There are a number of reasons for the elitism of the blogosphere. One is simple economics. Those with more money, or in richer countries, have much more access to the expensive hardware, software and connectivity necessary to access the Internet. Another is the fact that blogging has opened up the world from what it was in the wake of media consolidation and the closing of foreign bureau. So it seems like the whole world must be involved, though as we see it is not. But another reason this is not addressed very much is the sometimes very self-congratulatory nature of the blogospheres; it sometimes seems like nothing so much as a gigantic high school whose members spend tremendous energy praising the others in their clique and cultivating links and therefore visitors from the more ‘important’ bloggers. Internal criticism is considered to be in bad taste.
4. So, if #3 is true (I’m open to the possibility it isn’t as true as I think, but I think it’s in the ballpark), what then? Well, if things are so, then any desire on your part to understand the political feelings in a country, to take a society’s temperature on an issue and to share your arguments for democracy are not possible because you are only reaching a minority, albeit an important one, in that society.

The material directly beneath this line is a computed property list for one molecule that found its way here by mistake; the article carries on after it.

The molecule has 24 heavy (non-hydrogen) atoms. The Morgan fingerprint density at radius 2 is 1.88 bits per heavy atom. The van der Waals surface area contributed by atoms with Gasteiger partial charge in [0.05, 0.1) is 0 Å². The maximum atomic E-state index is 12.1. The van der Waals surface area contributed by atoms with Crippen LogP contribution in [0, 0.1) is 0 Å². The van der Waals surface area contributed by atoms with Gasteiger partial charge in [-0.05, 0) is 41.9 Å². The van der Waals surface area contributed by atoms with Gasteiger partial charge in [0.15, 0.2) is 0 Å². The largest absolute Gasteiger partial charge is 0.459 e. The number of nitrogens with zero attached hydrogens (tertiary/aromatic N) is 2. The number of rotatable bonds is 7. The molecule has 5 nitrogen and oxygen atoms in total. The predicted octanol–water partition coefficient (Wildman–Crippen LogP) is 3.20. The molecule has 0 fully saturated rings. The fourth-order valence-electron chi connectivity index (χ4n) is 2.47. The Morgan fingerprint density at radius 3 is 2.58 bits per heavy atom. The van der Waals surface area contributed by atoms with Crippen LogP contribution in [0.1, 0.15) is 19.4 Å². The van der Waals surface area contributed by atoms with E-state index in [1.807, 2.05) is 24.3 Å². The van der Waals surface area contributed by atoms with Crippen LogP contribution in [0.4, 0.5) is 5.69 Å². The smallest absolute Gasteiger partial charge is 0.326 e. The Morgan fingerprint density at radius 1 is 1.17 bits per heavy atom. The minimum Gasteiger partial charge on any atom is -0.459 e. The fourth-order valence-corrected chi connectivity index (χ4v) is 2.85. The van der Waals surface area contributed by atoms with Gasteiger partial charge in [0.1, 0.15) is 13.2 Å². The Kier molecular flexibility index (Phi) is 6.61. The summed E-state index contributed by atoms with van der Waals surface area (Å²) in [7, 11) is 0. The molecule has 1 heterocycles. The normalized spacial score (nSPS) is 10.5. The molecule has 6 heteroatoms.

Anyone interested in encouraging democracy must, in addition to helping those who are using and developing this technology, in addition to building a bridge across this ‘digital divide,’ a very long-term project, in my opinion and frankly I’m not sanguine about it, must encourage the more creative use of available technologies in conjunction with good old fashioned elbow grease.
I propose that blogging-for-others can be a model for a more buildable bridge. One that can be thrown up in a hurry and with a minimum of expense and because it leverages local input and action, it is more likely to be sustainable in the long run.
5. Examples of the blogging-for-others model includes Farid Pouya’s Bloglogue project, within his Webgardian blog. Here he asks bloggers and non-bloggers to comment on international issues. The one I took part in was ‘the image of Iran in the media.’
Another example is the Indian AIDS blog, Lives in Focus. This one is devoted to gathering the stories of India’s HIV-infected, who have no time or resources usually to blog.